While the vertical pole members 105 of safety enclosure 101 has been described as extending into vertical frame members 103, it should be understood that at least one or more vertical pole member 105 of safety enclosure 101 could extend to the ground along the outside of a vertical frame member 103, in which case such a vertical pole member would be attached to the corresponding vertical frame member at a minimum of two places, such as by using a sleeve-joint coupling similar to that shown in FIGS. 8A-8C and, for example, a tie-wrap device near the bottom of a vertical frame member 103.

As yet another alternative embodiment, a safety enclosure vertical pole member 105 could be configured to form an arch (105 a of trampoline 100 a in FIG. 11), or an arc shape, between two frame members 103. The two frame members 103 could be adjacent or could be separated by one or more other frame members 103. A horizontal support member would then be connected between adjacent peaks of an arch in a substantially inflexible manner.

Although the foregoing subject matter has been described in some detail for purposes of clarity of understanding, it will be apparent that certain changes and modifications may be practiced that are within the scope of the appended claims. Accordingly, the present embodiments are to be considered as exemplary and not restrictive, and the subject matter disclosed herein is not to be limited to the details given herein, but may be modified within the scope and equivalents of the appended claims.

Patent Citations
Cited PatentFiling datePublication dateApplicantTitle
US774393Nov 12, 1903Nov 8, 1904Isaac E PalmerCoupling for canopy-frames.
US959973Jan 12, 1910May 31, 1910Alfred TomkinsCage for games.
US1488244Oct 1, 1920Mar 25, 1924Junglegym IncClimbing structure
US1830262Sep 21, 1928Nov 3, 1931Rockwood Sprinkler Company OfMethod of making pipe fittings
US1850049Jan 29, 1932Mar 15, 1932Cornell Jr Edward SPipe fitting and method of making the same
US1982498Aug 4, 1931Nov 27, 1934Cornell Jr Edward SSheet metal pipe fitting
US1992312Feb 16, 1933Feb 26, 1935Milcor Steel CompanySheet metal pipe tau
US2128720Jan 31, 1935Aug 30, 1938Gen Motors CorpRefrigerating apparatus
US2430714 *May 21, 1945Nov 11, 1947Geer Oscar DLife net
US2809383Apr 15, 1955Oct 15, 1957Robert M FennerTrampolines
US2858551Nov 9, 1953Nov 4, 1958Sidlinger Bruce CTrampoline
US2931129Aug 15, 1955Apr 5, 1960Boniface Ralph MEducational construction kit
US3201126Jan 30, 1964Aug 17, 1965Nissen CorpGame apparatus with target and trampoline
US3339925Nov 30, 1964Sep 5, 1967Nissen CorpPortable and demountable recreational apparatus
US3502357Oct 4, 1967Mar 24, 1970Adolph A WagnerMethod of forming pipe railing fitting
US3837643May 7, 1973Sep 24, 1974Lee JJumpolene game
US3988872Apr 23, 1974Nov 2, 1976Harold C. AdamsonPortable building frame connector
US4008971Dec 8, 1975Feb 22, 1977Wong Kam WahJoint for rattan poles
US4139192Sep 17, 1976Feb 13, 1979Mcneil Harold LRound trampoline with U-shaped leg
US4157801Sep 16, 1977Jun 12, 1979Pacific Handy Cutter Inc.Device for supporting a limp container
US4284271Mar 15, 1979Aug 18, 1981Pettit John EHexagonal jogging platform
US4339123Jun 10, 1981Jul 13, 1982Rich Rolland WT-Joint structure for trampolines and the like
US4359851Jan 23, 1980Nov 23, 1982Daniels Phillip DDeck apparatus
US4370790Dec 19, 1980Feb 1, 1983Everest & Jennings, Inc.T-joint method and product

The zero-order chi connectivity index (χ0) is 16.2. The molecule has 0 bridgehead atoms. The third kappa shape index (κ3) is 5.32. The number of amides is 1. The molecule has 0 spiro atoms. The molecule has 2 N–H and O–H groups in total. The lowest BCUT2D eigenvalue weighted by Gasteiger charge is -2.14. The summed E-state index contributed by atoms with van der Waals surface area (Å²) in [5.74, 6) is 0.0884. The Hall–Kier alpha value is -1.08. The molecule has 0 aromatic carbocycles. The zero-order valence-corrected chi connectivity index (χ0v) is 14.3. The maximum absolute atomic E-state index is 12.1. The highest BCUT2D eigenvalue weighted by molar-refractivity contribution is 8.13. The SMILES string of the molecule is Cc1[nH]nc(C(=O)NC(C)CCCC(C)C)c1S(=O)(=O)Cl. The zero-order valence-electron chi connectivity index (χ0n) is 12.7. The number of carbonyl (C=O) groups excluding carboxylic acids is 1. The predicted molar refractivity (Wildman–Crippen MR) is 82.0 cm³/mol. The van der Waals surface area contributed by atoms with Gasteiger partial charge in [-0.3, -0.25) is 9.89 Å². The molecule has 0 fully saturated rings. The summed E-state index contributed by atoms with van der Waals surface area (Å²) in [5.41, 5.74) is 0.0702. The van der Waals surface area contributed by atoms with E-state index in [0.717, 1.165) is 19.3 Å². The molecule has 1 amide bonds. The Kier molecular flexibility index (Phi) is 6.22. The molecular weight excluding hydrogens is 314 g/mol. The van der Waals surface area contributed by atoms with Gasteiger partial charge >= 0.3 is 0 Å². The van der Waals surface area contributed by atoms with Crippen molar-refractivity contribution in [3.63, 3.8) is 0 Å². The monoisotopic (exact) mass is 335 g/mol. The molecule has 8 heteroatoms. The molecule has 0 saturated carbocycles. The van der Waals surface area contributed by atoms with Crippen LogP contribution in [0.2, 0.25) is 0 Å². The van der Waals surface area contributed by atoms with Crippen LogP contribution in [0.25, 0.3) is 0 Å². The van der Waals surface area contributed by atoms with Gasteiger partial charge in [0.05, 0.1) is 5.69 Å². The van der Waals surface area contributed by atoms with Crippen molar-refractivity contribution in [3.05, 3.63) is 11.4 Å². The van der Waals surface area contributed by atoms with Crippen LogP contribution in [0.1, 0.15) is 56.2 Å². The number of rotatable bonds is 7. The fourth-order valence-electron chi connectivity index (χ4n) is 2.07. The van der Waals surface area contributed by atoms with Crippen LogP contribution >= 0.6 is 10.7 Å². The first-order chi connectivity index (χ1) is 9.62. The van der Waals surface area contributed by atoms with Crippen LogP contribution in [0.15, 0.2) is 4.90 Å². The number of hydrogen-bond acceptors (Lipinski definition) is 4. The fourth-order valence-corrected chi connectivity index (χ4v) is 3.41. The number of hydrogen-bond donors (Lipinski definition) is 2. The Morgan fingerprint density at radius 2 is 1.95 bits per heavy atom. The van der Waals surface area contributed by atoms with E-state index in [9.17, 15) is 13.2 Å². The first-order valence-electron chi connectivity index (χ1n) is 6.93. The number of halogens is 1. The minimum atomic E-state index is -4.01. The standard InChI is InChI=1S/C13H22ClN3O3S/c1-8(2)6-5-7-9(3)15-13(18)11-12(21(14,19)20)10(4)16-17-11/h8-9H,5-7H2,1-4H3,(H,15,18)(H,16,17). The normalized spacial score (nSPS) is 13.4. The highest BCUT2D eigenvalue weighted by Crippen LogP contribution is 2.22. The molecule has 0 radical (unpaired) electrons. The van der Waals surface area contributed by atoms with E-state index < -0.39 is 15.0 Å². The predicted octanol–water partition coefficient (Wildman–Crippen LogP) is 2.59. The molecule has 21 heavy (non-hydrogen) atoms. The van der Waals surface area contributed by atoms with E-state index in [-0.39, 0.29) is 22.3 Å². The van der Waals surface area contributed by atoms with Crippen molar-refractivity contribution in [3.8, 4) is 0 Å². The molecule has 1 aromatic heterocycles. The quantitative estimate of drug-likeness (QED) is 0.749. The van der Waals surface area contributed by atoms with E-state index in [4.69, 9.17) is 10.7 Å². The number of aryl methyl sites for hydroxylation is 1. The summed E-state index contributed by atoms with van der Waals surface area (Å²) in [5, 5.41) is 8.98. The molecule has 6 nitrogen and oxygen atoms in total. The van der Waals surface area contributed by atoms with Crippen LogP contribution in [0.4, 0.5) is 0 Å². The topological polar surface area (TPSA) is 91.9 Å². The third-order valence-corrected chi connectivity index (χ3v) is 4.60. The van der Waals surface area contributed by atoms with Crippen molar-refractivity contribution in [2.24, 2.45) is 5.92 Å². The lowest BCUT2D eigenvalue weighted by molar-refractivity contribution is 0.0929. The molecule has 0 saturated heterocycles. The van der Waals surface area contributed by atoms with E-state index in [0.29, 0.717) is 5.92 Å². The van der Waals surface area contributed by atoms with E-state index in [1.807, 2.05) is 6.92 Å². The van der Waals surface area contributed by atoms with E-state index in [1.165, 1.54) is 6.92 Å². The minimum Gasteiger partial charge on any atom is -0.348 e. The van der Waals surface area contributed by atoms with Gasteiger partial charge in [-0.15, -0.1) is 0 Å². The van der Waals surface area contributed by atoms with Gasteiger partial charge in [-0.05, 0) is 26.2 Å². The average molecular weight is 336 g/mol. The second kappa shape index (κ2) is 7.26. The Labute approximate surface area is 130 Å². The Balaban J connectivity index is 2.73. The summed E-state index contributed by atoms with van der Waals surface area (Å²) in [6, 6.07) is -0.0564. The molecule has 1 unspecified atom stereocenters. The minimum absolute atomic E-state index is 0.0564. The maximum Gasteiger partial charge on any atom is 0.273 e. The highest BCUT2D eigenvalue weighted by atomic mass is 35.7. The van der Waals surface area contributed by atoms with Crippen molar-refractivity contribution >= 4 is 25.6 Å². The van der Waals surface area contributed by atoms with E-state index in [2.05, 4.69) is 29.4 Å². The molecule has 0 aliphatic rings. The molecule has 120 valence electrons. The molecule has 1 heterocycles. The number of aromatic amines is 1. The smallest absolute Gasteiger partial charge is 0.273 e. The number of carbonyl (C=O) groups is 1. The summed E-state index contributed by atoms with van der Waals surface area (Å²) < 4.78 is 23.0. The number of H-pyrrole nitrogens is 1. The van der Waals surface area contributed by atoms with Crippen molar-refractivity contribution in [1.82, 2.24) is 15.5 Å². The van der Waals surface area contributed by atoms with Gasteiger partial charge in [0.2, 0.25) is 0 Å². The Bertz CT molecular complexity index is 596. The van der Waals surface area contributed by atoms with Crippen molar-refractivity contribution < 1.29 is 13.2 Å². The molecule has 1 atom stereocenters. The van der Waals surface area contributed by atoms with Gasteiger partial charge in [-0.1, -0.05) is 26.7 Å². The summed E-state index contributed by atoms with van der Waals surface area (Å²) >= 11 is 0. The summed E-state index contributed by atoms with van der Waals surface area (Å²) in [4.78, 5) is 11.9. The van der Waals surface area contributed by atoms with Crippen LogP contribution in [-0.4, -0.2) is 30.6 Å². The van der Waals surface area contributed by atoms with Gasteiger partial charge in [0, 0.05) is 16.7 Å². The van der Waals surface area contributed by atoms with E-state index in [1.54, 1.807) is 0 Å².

US4386772 *Apr 23, 1981Jun 7, 1983Horng Meei Spring Enterprise Co., Ltd.Trampoline with horizontal and vertical elastic force
US4413361Nov 10, 1980Nov 8, 1983Doughboy Recreational, Inc.Deck and fence structure for above ground swimming pools
US4433838May 16, 1979Feb 28, 1984Gordon Donald WExercise structure and ball game
US4478420Mar 4, 1983Oct 23, 1984Sowards Gregory ESoccer training and practice device
US4480941Mar 4, 1983Nov 6, 1984Simpson Strong-Tie Company, Inc.For joining wood members
US4514107May 25, 1983Apr 30, 1985Moreno Gil GDevice for joining tubular members
US4540309Jul 18, 1983Sep 10, 1985Hansson Erik GAttachment device
US4569515Oct 18, 1982Feb 11, 1986Gordon Donald WExercise structure and ball game
US4572695Aug 20, 1984Feb 25, 1986Simpson Strong-Tie Company, Inc.Six finger wood jointing connector
US4598905Dec 20, 1984Jul 8, 1986Vrana Charles KTrampoline exercise steading structure
US4644892May 7, 1984Feb 24, 1987Fisher Gavin RBuoyant trampoline
US4703769Sep 6, 1983Nov 3, 1987The United States Of America As Represented By The Administrator Of The National Aeronautics And Space AdministrationLight weight walker for aiding the handicapped
US4776581Jul 24, 1986Oct 11, 1988Shepherdson Donalda GExercise apparatus
US4836530May 16, 1988Jun 6, 1989Stanley Jr Bedford FTrampoline-like aerobic exercise apparatus and method
US4863156Mar 22, 1988Sep 5, 1989Weslo, Inc.Trampoline suspension system
US4885883Feb 25, 1988Dec 12, 1989Wright Robert LTwo-by-four corner members
US4900011Nov 30, 1987Feb 13, 1990Leopold NoletExerciser and playpen structure having a trampoline like bottom
US5010603Jan 11, 1990Apr 30, 1991Hertzog Lewis RModular above ground swimming pool
US5040716Apr 3, 1990Aug 20, 1991Aqua-Chem, Inc.Pipe welding apparatus
US5230581Jun 3, 1992Jul 27, 1993Deng Ming HuiCoupling apparatus for a T-shaped tube unit
US5269533Mar 26, 1993Dec 14, 1993Kellams John WFive-part support post for volleyball net
US5299839Feb 26, 1993Apr 5, 1994Saiag Industria S.P.A.Connection and/or T-joint for flexible tubes
US5364313Sep 13, 1993Nov 15, 1994David NickelsonChild entertainment device
US5390913Jun 13, 1994Feb 21, 1995Spray Shot, Inc.Basketball game with water spray system
US5399132Sep 20, 1993Mar 21, 1995Bailey; ArthurSafety enclosure for trampoline
US5469678Jan 12, 1994Nov 28, 1995Zamerovsky; EdwardMethod for constructing a frame structure with load-bearing joints
US5545110Jan 25, 1995Aug 13, 1996Hsiang; Hua-LuTrampoline
US5549067Jul 13, 1995Aug 27, 1996Jolin; G+E,Acu E+Ee RaldFloatable luggage carrier for pickup trucks and snowmobiles, convertible into a camper and a trimaran